New Population Of Highly Threatened Greater Bamboo Lemur Found In Madagascar (July 23, 2008) — Researchers in Madagascar have confirmed the existence of a population of greater bamboo lemurs more than 400 km from the only other place where the critically endangered species is known to live, raising hopes for its survival. … > full story
Archive for July 2008
Some years ago I wrote a small i.d. page on chipmunks. This project is now updated and expanded over two pages, and has many new photos by me and Blake Matheson. It begins at
Don Roberson (Pacific Grove, CA, USA)
We have been living on the island of Penang, in Malaysia for about 18months. Although Penang boasts a population of 1.5M and has a thriving business and shopping district, many mammals are visible on the mountain hiking trails, the national parks and botanical gardens. Penang, Langkawi and Peninsular Malaysia are home to many kinds of monkeys: The Long Tail Macaques are the most common, living in packs of 10-30. It is easy to spot the Alpha Male, and the guard males and really fun to watch the females with the babies playing in the afternoons. You are guaranteed to see dozens of these monkeys in the Botanical Gardens in Penang at any time of the day and any season of the year. There are also a few Pig Tail Macaques (these are similar in color to the Long Tail), but are larger, their face is hairless like a person, they are much more aggressive, and their tails are short and curly. Because these animals are trainable to work picking coconuts they are now much harder to see in the wild. I did spot a mixed pack (Long & Pig Tail) on my way back from Fraser Hill, Malaysia which is about 2 hours north of Kuala Lumpur. My most favorite monkeys are the beautiful Dusky Leaf, who live in the canopy, and almost never touch the floor. They are black in color with a white ring around the mouth and both eyes, and have an extremely long tail. They are from the gibbons family. They are larger than the Macaques, and fly through the trees like Tarzan in the cartoons. They are very hard to spot, but you can hear them whistle an alert as you approach them. Once you see one, keep looking in the tree canopy and eventually you will see the second, and then the third, etc until you see the entire pack. In the Botanical Gardens of Penang, I have always seen the same pack, which has 12 monkeys that are always seen together. In Malacca, if you take the tourist train, you can see dozens of Silver Leaf Monkeys which are very tame. The locals sell leaves for any tourist to hand feed these beautiful black monkeys with a Mohawk. It was a rush for me and my children to feed them by hand with absolutely no fear. They were tender and gentle and would hold me by the one hand, while feeding from my other. Finally, the last type of monkey I have seen in the wild, I saw today for the first time. I saw several huge Banded Langurs in the highlands of Fraser Hill. I only caught a quick glimpse, but I understand these are fairly easy to spot.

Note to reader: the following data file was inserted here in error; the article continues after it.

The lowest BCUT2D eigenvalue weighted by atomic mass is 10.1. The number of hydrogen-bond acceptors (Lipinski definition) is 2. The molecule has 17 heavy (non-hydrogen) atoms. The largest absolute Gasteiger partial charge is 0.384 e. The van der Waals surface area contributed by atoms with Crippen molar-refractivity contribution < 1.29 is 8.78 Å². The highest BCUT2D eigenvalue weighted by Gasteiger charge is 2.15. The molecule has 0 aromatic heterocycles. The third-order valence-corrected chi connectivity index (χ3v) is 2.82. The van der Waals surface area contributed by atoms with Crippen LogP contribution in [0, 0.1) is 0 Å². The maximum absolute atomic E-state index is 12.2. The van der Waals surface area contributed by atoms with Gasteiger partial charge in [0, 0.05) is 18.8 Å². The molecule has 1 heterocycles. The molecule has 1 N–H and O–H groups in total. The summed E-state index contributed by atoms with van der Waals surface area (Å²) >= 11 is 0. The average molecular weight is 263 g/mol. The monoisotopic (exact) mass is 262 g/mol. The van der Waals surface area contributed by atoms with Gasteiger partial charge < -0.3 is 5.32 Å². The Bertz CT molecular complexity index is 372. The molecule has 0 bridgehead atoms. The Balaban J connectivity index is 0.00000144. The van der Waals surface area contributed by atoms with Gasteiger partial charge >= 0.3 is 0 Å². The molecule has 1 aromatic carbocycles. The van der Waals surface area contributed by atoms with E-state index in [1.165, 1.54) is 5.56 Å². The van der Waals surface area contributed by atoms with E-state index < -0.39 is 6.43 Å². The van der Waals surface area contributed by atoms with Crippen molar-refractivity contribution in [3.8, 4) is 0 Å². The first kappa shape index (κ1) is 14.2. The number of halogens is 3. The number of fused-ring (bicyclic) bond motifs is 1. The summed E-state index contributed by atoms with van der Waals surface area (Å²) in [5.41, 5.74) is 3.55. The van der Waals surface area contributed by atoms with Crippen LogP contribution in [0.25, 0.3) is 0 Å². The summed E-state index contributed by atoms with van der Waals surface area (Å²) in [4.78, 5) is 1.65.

Other common mammals easily visible include the Giant Black Squirrel, which is about as big as a large cat, and has a huge bushy black tail, a black body, with a beautiful rust colored neck and stomach. These are harder to spot, as they run very quickly and don’t sit still for long. On Penang Hill, you can spot them feeding in July for extended periods in the fruit trees of the David Brown Strawberry Hill restaurant. Finally, for some reason, almost all the house cats on the island of Penang are of the short tailed varierty. They are smaller than the cats in the US, and have tails about 2-3 inches long, some of which are curly on the end…. go figure!
I have tons of pictures but am unable to post them via this website for some reason… I’ll keep trying, but please feel free to give me hints how to post pictures by sending me email firstname.lastname@example.org.
Happy Mammal Watching!
I was just sent a link to this site which is very interesting. Marc Van Roosmalen is a mammalogist who has spent 20 years in Brazil and discovered a heap of new species.
I have just got back from a few days in Finland looking for Wolverines (successfully) and other stuff
Over 100 Species Of Bats Found Within Several Acres Of Rainforest In Ecuador (July 16, 2008) — Bats are a remarkable evolutionary success story representing the second largest group of mammals, outnumbered only by rodents in number of species. Now, researchers have discovered the place that harbors the highest number of bat species ever recorded. In several acres of rainforest in the Amazon basin of eastern Ecuador, the authors have found more than 100 species of bats. … > full story